When I was in South Korea, instead of saying “Cheeeese” when they took pictures, children would say “Kimcheee.” Or at least that’s what I saw.
|Kimchi typically comes with every meal in Korea.|
|Can you spot the kimchi?|
|There it is again.|
You may be surprised to know that when I first tried kimchi, I was disgusted. I didn’t like the spicy and sourness of it, and couldn’t understand why people loved this stuff. Then in college, I had a roommate from South Korea who would always eat it. I was intrigued and she showed me how to eat it and what to eat with it, and I became hooked. So now I even make it myself. There’s something very rewarding about making food with your own hands, and then comparing the end results with the recipe.
Thus with my new found freedom (ahem, unemployment) I also have a lot more time, and one of the things I really like to do is to make stuff in my kitchen. I think I’m turning into my mother. And just last week I saw nappa cabbage on sale at the Chinese supermarket. It was ridiculously cheap! $.29 cents per pound. So of course I bought a whole 7 pounds of it, and made 5 jars of delicious goodness, and to think I only paid about $2 for all 7 pounds. Each jar of kimchi normally costs about $5 just so you know.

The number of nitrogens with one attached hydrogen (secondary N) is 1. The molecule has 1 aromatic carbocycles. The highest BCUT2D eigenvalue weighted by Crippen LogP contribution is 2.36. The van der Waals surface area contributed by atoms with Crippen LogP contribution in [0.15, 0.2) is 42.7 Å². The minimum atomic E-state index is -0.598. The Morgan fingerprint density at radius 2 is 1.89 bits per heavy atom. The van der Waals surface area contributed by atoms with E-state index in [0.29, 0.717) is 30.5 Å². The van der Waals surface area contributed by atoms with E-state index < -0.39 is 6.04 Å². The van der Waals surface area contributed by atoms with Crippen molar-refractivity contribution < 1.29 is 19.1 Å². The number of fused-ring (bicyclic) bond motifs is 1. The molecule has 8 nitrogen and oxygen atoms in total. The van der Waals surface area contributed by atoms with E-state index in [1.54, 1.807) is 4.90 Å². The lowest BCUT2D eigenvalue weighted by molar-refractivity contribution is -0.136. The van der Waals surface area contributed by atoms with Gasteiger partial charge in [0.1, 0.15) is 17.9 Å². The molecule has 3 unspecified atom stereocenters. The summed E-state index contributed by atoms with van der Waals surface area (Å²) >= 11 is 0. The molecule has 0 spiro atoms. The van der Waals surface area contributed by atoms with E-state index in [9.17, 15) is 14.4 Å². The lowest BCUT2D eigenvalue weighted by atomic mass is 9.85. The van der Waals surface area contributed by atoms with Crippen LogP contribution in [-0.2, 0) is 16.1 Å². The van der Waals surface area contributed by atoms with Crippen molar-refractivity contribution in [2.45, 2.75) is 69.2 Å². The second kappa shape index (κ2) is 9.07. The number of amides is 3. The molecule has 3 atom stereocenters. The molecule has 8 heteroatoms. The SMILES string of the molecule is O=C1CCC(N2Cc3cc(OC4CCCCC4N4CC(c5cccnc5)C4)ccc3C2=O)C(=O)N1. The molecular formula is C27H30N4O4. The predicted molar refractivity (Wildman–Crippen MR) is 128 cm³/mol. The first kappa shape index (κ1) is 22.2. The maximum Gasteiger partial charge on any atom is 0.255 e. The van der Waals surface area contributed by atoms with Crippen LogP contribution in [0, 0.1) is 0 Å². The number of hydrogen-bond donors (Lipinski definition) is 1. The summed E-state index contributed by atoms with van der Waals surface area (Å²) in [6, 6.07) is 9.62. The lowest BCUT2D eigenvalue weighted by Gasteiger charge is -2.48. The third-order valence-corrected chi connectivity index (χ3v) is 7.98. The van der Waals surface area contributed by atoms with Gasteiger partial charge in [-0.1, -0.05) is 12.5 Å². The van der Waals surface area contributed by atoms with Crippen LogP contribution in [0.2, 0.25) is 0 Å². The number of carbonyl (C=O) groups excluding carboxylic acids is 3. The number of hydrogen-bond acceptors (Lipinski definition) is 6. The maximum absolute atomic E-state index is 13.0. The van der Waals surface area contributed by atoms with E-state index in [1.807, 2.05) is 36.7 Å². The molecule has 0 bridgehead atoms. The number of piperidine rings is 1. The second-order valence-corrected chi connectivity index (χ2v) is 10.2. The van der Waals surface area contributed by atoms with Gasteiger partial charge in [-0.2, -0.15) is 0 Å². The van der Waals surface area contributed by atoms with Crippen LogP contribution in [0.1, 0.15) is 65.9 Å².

You may think it’s a little excessive, but you can ferment this stuff under the sink literally for forever and it stays good. Plus it’s REALLY good for you. Read here. Like sauerkraut and yogurt, kimchi contains probiotics, and they are the healthy gut bacterias that aid digestion and give you glowing skin. Need I say more?
If you are interested, I did post a recipe on how to make this way back in 2013. It is still as good as when I first made it! 🙂